The 9 bestselling 8-Track tapes of 1969

What cassettes were Americans cranking in their Thunderbirds? A whole lot of Creedence, for starters.

Top image: Thinkstock / Billboard, Sept 6, 1969

About fifty years ago, Ford installed the first automobile 8-track players, in its 1966 Mustang, Thunderbird and Lincoln models. The choice of models is of note, as the type of person that drove a Mustang, Thunderbird or Lincoln was more apt to collect the newfangled cassette format.

A few years later, Billboard began to chart the sales of "cartridges" — in 8-track, cassette and the now largely forgotten 4-track formats. While there are no numerical sales figures on the units shifted, one can get a good sense of what was music was more popular on these portable, plastic-encased formats. So we pored over those charts, paying particular notice to the final chart of 1969 from December 27.

The four best-selling albums overall are all represented here, but there are some outliers that allow us to get a picture of the 8-track-buying consumer.

1. Iron Butterfly 'In-A-Gadda-Da-Vita'


Now widely considered a one-hit wonder, the San Diego heavy metal pioneer sold more records than any other artist in 1969 in America. This sophomore album was originally released in the summer of '68, and eventually became the first release awarded platinum status. (Surprisingly, it only peaked at No. 4 on the Billboard album charts.) While the epic, 17-minute title track took up all of Side B on the vinyl, it was split over two of the tape's four programs. It spent the maximum 31 weeks on the 8-track charts in 1969.

Image: 8 Tracks R Back

2. Blood, Sweat & Tears 'Blood, Sweat & Tears'


The brassy jazz-rock band also spent all 31 weeks on the 8-track charts that year, going on to win the Grammy for Album of the Year in 1970.

Image: Discogs

3. Crosby, Stills & Nash 'Crosby, Stills & Nash'


The self-titled debut of this iconic folk trio (soon to be quartet) also hung on the '69 8-track charts for all 31 weeks. The standard album closer, "49 Bye-Byes," is sequenced third here, after the two big hits.

Image: 8 Tracks R Back

4. Johnny Cash 'Johnny Cash at San Quentin'


Fans of outlaw country seemed to prefer 8-tracks. The Man in Black shifted a truckload of these tapes. The classic live album was released in June 1969 and parked on the 8-track charts for 21 weeks.

Image: 8 Tracks R Back

5. 'Hair - The American Tribal Love-Rock Musical' (The Original Broadway Cast Recording)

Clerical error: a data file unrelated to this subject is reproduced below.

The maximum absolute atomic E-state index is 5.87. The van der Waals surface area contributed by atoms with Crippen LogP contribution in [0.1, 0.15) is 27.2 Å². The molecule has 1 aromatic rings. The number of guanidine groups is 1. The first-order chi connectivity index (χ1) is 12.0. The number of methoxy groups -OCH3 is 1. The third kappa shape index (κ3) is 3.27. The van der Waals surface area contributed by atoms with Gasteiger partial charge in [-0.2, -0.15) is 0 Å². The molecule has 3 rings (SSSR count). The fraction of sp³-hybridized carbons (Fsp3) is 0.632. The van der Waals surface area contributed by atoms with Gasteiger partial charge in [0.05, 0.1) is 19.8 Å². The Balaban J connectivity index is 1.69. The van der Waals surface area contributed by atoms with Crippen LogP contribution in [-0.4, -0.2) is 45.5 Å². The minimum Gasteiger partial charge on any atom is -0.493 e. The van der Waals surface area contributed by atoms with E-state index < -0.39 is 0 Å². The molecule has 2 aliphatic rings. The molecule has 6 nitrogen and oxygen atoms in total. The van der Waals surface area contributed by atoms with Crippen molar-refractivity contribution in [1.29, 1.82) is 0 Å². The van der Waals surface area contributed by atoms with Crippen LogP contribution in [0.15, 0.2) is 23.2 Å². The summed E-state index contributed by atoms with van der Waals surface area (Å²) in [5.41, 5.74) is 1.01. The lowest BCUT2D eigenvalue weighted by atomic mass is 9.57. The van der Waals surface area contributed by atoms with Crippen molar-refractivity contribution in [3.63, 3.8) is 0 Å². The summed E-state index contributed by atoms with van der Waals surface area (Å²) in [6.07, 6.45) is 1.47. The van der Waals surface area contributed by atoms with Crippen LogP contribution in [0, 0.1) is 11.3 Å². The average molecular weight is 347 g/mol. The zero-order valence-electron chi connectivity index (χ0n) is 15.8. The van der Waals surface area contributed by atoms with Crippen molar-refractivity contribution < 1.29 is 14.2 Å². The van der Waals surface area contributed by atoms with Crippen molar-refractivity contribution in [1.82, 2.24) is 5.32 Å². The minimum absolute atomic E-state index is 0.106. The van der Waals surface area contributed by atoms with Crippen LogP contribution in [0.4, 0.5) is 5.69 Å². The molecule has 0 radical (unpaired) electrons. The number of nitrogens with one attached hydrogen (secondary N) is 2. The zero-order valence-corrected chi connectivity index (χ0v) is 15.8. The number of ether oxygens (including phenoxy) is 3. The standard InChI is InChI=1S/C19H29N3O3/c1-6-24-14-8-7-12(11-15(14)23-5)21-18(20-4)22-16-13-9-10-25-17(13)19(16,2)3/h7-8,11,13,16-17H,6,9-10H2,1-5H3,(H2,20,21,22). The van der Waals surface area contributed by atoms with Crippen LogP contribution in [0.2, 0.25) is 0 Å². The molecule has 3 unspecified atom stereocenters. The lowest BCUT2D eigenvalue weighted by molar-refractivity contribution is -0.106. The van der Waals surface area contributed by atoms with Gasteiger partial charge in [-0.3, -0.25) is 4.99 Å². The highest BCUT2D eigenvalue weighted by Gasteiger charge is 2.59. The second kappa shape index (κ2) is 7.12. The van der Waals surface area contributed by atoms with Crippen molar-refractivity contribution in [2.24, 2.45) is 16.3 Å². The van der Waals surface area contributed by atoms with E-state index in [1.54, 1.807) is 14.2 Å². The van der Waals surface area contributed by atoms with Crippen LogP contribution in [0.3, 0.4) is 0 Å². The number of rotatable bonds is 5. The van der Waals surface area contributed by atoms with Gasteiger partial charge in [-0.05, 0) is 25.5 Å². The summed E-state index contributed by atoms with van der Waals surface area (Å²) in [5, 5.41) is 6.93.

The hippie, hirsute musical was a massive hit, the second best-selling record in the U.S.A. in 1969. That's impressive, considering this Broadway cast recording came out at the start of 1968.

Image: Discogs

6. Creedence Clearwater Revival 'Bayou Country'


By the end of the 1960s, it seems as if Beatlemania had been replaced by a strong case of Fogerty Fever. CCR was all over the 8-track charts in '69, as the group released three (!) albums that year. The first of them, Bayou, hung on the charts for months. This would be the fourth biggest album of the year in the U.S.

Image: Discogs

7. Donovan 'Donovan's Greatest Hits'


The Scottish psych-folk singer was a popular choice in the summer and fall of '69. "Sunshine Superman" sounded sweet coming out a Lincoln.

Image: 8 Tracks R Back

8. Blind Faith 'Blind Faith'


The English supergroup of Eric Clapton, Ginger Baker, Steve Winwood and Ric Grech shifting many units of its only album. The 8-track edition featured the family-friendly alternate album cover. Speaking of Clapton, The Best of Cream was a big selling on the smaller cassette format in 1969, but did not make these charts.

Image: Discogs

9. The Beatles 'Abbey Road'


Hitting American shelves at the start of October, Abbey Road soared to the top of the charts (all of them) and was seated at No. 1 on the 8-track list at the close of 1969, logging 10 weeks on the chart. While the Fab Four's masterpiece was the top-selling album in the U.K. that year, it was not even in the top five in the States. Creedence Clearwater Revival and Led Zeppelin bested it.

Image: Discogs

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FloridaTopCat 13 months ago
I saw Iron Butterfly at the Filmore East in Manhattan, January 1969. The Opening Act that night was this new band, just formed, named Led Zeppelin! Iron Butterfly almost didn't want to come out after Led Zeppelin finished the opening segment. I ran out the next day (a Sunday) and found a store in New Jersey that was open, and sold records, and bought my first Led Zeppelin Album!
HerbF 40 months ago
To be fair, the late year release of Abbey Road would affect it's chart possession for year on ALL the charts
BobZayas 51 months ago
I like how Donovan's Greatest Hits was manufactured using (mellow) yellow plastic! But did they really have to carve up the songs on the In-A-Gadda-Da Vida 8-Track into so many little pieces? It's bad enough that Me-TV misspelled the name of the album as In-A Gadda-Da Vita.
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